Pole Dance – Interactive multimedia sound installation
Pole Dance is this year winning entry for the MoMA PS1 Young Architects Program (YAP) designed by Solid Objectives – Idenburg Liu (SO-IL) with interactive multi-media design by Arup and 2×4. The installation will be on view June 25 through September.
The dynamic, physical installation is an interconnected system of 30-foot-tall 2-inch glass fiber poles set in a 16-foot by 16-foot grid and connected by bungee cords that gently sway in response to the wind and the interaction of the audience, creating a continuous ripple of movement. The grid contains a number of playful activators, such as hammocks, pulls and mister-rings. An open net covering the entire grid system provides shelter and stabilizes the movement of the poles, preventing them from exceeding a predetermined maximum pivot. Multi-colored balls are suspended in the net offering areas of shade and the appearance of a communal, if undefined, game. At one point, the net drops down to the surface, surrounding a water filled pool.
SO-IL, Arup, and 2x4 collaborated to design and integrate an interactive media environment as part of Pole Dance. Eight of the fiberglass poles incorporate accelerometers – devices that measure the motion of the poles - and convert it to sound played back in the courtyard using MaxMSP. In the installation’s passive state, sound is generated by wind moving the poles or netting. As the audience interacts with elements of the structure – by pushing, pulling or shaking the poles or moving the beach balls or the net, modulated tones are generated. The tones have been specifically composed to blend with the sonic environment and to bring harmony to the soundscape in and around the museum. The installation is truly interactive with up to 8 participants able to simultaneously “play” the poles. In this way the installation becomes a multi-user instrument that can be shared by ensembles of visitors of all ages. Rapid and shallow movements create locally oscillating tones; movements made by leaning on the poles create a sound that ripples out into the rest of the garden as the network of connected poles are set in motion.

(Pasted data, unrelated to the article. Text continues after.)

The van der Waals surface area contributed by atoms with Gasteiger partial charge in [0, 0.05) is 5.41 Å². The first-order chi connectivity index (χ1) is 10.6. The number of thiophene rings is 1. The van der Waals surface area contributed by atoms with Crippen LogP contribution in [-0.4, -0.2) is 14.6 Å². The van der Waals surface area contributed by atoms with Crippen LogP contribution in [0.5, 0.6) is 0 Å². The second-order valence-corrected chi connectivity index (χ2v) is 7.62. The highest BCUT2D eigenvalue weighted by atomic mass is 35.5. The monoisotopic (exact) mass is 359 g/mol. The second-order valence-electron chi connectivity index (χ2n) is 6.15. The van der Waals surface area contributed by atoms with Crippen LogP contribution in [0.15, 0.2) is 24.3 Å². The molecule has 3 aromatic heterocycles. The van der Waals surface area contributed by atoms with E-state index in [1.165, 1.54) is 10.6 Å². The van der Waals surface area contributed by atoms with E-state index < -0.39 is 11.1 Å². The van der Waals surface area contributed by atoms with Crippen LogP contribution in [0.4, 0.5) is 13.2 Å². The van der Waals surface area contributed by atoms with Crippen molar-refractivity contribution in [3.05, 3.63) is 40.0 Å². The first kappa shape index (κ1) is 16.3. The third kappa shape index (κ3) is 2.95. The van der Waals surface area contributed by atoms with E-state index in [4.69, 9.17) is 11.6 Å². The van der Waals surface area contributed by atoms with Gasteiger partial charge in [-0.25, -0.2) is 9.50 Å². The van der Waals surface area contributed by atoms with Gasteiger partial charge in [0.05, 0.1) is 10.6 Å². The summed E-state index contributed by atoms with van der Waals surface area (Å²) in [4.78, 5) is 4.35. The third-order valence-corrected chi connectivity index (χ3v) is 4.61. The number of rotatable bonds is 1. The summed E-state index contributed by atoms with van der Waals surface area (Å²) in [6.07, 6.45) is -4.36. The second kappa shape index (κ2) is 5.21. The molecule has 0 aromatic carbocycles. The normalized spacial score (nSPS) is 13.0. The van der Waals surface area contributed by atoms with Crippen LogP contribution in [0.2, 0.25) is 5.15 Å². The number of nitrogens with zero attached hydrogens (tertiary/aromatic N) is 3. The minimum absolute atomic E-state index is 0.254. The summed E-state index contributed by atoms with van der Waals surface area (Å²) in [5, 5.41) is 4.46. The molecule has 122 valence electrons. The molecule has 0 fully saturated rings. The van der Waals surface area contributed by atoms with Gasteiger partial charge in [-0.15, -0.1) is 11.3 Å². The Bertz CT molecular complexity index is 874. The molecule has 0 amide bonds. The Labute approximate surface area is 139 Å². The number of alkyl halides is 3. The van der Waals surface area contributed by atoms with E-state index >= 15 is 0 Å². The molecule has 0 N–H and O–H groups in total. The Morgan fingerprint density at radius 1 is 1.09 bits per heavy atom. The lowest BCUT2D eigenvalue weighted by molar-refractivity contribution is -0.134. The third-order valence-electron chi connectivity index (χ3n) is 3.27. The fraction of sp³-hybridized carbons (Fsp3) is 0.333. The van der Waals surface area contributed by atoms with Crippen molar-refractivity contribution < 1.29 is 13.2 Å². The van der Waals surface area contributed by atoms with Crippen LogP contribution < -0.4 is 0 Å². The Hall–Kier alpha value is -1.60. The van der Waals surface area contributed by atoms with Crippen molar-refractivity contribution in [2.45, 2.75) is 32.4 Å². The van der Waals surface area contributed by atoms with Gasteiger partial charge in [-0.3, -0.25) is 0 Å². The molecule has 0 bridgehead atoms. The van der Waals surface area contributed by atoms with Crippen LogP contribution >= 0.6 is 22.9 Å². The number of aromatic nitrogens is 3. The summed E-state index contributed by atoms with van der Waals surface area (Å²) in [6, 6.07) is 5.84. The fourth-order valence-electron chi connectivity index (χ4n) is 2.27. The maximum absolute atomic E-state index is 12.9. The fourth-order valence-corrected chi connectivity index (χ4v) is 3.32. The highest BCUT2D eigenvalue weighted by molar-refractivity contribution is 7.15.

An interactive iPhone app allows visitors to affect the quality of sound for each pole in real time. By turning the effects levels up or down the audience can collaboratively vote to change the active sound of their environment. The application also collects the movements of the interactive poles sent out to the network by Max and visualizes the dynamic activity and movement within the installation in real time.